東京暮色 (Tokyo Twilight)
An uncharacteristically dark film by Ozu about a dysfunctional family. It centers around the daughters of a middle-class banker (Ryu Chishu) who, deserted by his wife many years ago, has raised them on his own. The elder daughter (Hara Setsuko) has left her abusive husband and returned with her small child. The younger daughter (Arima Ineko) is deserted by her boyfriend when she finds herself pregnant. On top of this, she learns that the woman running the mahjong shop she frequents is actually her mother (Yamada Isuzu), long presumed dead, who she resents bitterly for having abandoned them. The mother’s overtures to her children are rejected. In the end, the younger daughter is killed by a train, the mother leaves town sadly with no sendoff from her remaining child, and the elder daughter decides to return to her unhappy marriage for the sake of her child.
The movie operates by some curious logic. The younger sister, having been too young to remember her long-lost mom, seems to hold the father responsible for her inability to find love, though nothing in the movie suggests that he was anything but the wronged party. (They note specifically that he had taken his daughters on a happy trip to the zoo before coming back to discover the mother gone.) The older sister also seems obliquely to be blaming the father when she announces she’s going back to her husband despite her miserable relationship, saying that a mother/father pair is necessary for children. She is utterly unforgiving of her own mother and understandably refuses any attempt at a reconciliation, but why she thinks an unhappy household is better for a child is a mystery given her own experience. The father does admit to having pushed her into the marriage and apologizes for it, but his intentions seemed honorable enough. Was he unloving, uncommunicative, uninterested in the girls? None of those seem to be the case as presented here, but they are all suggested. The mother is portrayed surprisingly in a fairly favorable light, with no hint as to why she dumped her family so suddenly and brutally. She’s regretful that the girls won’t give her a second chance, but it’s not clear why they should in the absence of any attempt at an apology. Still, the scene when she is on train hoping that the daughter will show up is heartbreaking. I was convinced that the daughter would appear at the last minute, but that would have been cheap; her cool rejection of her mother after all that time was as right story-wise as it was atypical movie-wise. A great piece of filmmaking. Nevertheless, I was bothered by the film’s premise. While I have to assume that the father was too cold or cruel or unfatherly since all women in the house ultimately abandon him, that’s never shown in the movie, where he seems perfectly normal in a Japanese Meiji guy way. I couldn’t see what the movie was getting at.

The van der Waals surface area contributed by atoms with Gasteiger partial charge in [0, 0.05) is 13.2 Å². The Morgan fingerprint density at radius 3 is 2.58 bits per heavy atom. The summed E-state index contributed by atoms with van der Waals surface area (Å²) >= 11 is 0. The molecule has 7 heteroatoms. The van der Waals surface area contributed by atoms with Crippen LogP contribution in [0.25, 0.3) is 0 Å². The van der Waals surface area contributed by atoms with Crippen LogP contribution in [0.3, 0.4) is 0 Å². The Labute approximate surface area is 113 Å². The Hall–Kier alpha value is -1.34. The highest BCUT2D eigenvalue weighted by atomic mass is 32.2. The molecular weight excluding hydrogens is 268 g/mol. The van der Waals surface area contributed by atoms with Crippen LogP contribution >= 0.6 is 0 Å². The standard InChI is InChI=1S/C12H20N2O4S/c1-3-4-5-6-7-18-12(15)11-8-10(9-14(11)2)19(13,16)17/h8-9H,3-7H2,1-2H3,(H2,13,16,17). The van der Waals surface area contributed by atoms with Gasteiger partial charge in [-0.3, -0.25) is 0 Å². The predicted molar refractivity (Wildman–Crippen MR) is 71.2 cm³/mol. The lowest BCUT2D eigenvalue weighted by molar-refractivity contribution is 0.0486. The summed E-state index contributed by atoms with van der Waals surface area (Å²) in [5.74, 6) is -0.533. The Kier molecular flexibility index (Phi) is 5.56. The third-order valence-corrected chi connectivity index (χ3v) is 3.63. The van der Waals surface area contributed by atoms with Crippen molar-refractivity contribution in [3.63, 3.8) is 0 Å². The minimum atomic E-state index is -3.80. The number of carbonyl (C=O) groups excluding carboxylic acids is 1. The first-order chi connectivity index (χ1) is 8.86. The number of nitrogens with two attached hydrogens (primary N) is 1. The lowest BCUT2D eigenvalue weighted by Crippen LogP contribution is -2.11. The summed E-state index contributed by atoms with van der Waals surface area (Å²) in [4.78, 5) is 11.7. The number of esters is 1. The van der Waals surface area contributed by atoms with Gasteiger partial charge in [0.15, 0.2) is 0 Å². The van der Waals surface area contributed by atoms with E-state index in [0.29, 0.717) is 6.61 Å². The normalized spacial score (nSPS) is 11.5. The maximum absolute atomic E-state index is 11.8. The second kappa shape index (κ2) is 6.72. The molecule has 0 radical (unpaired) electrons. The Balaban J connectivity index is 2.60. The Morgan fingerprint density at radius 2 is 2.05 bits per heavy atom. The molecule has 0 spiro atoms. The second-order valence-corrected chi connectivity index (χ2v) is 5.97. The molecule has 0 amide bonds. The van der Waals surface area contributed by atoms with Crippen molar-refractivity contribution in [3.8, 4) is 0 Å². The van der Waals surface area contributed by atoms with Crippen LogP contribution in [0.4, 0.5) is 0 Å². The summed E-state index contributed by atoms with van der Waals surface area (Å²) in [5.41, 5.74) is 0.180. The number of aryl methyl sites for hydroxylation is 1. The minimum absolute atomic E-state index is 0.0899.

Technically, the movie ranks with the best of the other Ozu films I’ve seen. There was great acting all around. Hara was the lynchpin with her usual understated performance, followed closely by Ryu, though he’s basically playing the same role (excellently so) as in every Ozu movie. I wasn’t familiar with Arima, but she was excellent, and Yamada was fantastic: her sad realization that she has no place in Tokyo and her desperate hope in the train scene were extremely affecting. Sugimura Haruko also makes a memorable appearance as the father’s sister, bringing info on two potential husbands for the younger daughter in the belief that this is the magic cure for the girl’s unhappiness. The movie does not offer a happy ending for any of the main characters: the father has lost all his women, the older sister goes back to a loveless marriage, the younger sister has an abortion and is killed by a train, the mother leaves town unredeemed and unwanted. Ozu’s usual bittersweet tone is just bitter here. Very much worth watching, especially for the acting, but the implications of the story are unconvincing as shown. Curious film.